At that time, the only help that doctors could suggest involved surgery and pain medication.
Through research, I was able to find a teacher of the Alexander Technique and began a course of study that continues to this day.
Throughout my training to become an Alexander teacher, I noticed that my breathing was compromised. I would yawn continually from the time I entered the classroom until I left, and I often felt tremendous exhaustion after simply doing three hours of training. Mostly, what I was feeling was the back and forth of release and holding of my breath.
Eleven years later, one of the other participants from my Alexander training recommended that I begin study with Carl Stough, founder of the Stough Institute of Breathing Coordination.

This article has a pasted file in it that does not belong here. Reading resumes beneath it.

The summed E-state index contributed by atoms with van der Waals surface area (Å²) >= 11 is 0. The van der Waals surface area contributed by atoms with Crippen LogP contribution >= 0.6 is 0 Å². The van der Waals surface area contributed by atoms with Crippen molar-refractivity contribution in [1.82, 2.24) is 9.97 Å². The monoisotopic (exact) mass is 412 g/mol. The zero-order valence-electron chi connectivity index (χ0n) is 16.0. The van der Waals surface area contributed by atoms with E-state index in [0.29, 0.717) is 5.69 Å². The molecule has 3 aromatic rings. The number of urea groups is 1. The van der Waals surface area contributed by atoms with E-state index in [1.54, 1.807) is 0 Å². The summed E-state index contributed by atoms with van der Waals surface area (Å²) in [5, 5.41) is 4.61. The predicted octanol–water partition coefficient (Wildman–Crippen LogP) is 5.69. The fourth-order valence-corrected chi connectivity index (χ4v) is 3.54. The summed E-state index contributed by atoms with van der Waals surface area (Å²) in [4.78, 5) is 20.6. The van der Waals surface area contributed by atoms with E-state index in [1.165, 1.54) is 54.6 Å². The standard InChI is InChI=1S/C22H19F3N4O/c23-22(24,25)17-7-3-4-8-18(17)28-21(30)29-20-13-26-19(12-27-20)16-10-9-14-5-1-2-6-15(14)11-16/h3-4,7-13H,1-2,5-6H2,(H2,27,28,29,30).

Carl was a master musician, vocalist, and choir director who vowed that by the end of ten weeks with him, students would find their breathing greatly improved—and they would begin to have a singing voice.
I was incredulous, doubtful, and actually cynical that breathing could improve the quality of my life. I surely never expected it could help the neck pain I still suffered. Alexander Technique had helped me 50 percent, but I would still have occasional bouts of neck muscle spasms and restriction of movement.
My work with Carl Stough began after my first session. I was testing him, doubtful that I would see any more improvement after eleven years as a teacher of the Alexander Technique.
Miraculously, after my first session of working with Carl on his table, with his very gentle manipulation of my tension patterns in my head, neck, and jaw, and focus on my exhalation, I had almost full rotation in my neck.
More important, all the pain was gone and has not returned from that day in 1992. Over the years, I’ve seen many of my students gain similar help from the simple act of breathing.